UBS, which has been hit hard by the recent "subprime" crisis in the United States, has been struggling to regain investor confidence since posting a series of heavy losses.
Earlier writedowns had prompted shareholders to demand radical action to turn the business around.
Last month, shareholders approved the appointment of a new chairman and a capital increase of $14.9bn in the hope of turning the page on the bank's historic loss.
UBS said on Tuesday that it has reduced its exposure to subprime-related assets by 60 per cent since the third quarter of 2007.
The bank said it will cut 2,600 jobs in its investment banking arm, which was blamed for the majority of failures that have led to the record writedowns of $37.4bn since last summer.
A further 2,900 jobs will go in other parts of the business, bringing the total number of posts cut by the middle of 2009 to 5,500.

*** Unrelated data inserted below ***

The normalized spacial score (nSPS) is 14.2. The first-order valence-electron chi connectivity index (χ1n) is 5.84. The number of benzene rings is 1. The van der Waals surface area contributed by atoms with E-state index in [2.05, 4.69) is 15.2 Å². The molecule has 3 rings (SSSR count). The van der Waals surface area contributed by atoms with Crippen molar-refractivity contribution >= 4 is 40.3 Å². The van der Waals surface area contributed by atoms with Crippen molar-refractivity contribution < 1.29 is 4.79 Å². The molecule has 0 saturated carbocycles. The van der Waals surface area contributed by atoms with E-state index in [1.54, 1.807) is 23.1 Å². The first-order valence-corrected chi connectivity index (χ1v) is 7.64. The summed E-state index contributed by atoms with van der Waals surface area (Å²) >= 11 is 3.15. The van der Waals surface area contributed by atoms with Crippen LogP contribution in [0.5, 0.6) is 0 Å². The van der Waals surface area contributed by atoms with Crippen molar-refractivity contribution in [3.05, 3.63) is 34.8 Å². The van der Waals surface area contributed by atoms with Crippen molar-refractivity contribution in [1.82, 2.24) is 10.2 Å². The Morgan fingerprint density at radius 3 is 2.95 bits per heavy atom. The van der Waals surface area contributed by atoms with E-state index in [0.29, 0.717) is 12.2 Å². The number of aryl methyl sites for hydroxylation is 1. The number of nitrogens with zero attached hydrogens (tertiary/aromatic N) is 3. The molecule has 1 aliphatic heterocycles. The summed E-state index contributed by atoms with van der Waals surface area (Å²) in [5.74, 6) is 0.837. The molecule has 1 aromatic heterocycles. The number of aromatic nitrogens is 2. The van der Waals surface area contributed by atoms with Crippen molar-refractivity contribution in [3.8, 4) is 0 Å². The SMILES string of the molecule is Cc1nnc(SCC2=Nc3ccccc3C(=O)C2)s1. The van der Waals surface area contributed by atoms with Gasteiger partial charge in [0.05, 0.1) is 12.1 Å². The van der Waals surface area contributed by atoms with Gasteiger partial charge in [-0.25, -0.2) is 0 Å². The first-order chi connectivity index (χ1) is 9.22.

Marcel Rohner, the bank's chief executive, said: "We can see tangible effects as a result of our initial responses to the losses.
"While our exposure is still subject to swings in market conditions, we see market demand for these securities returning in certain areas and at the current level of valuations."
UBS sent a letter to its Swiss customers on Tuesday, acknowledging their "concern and disappointment" and reassuring them that "the bank remains strong" thanks to its solid capital base.
Rohner said recent data indicated that market conditions were improving, but that the financial environment was likely remain difficult for the rest of the year.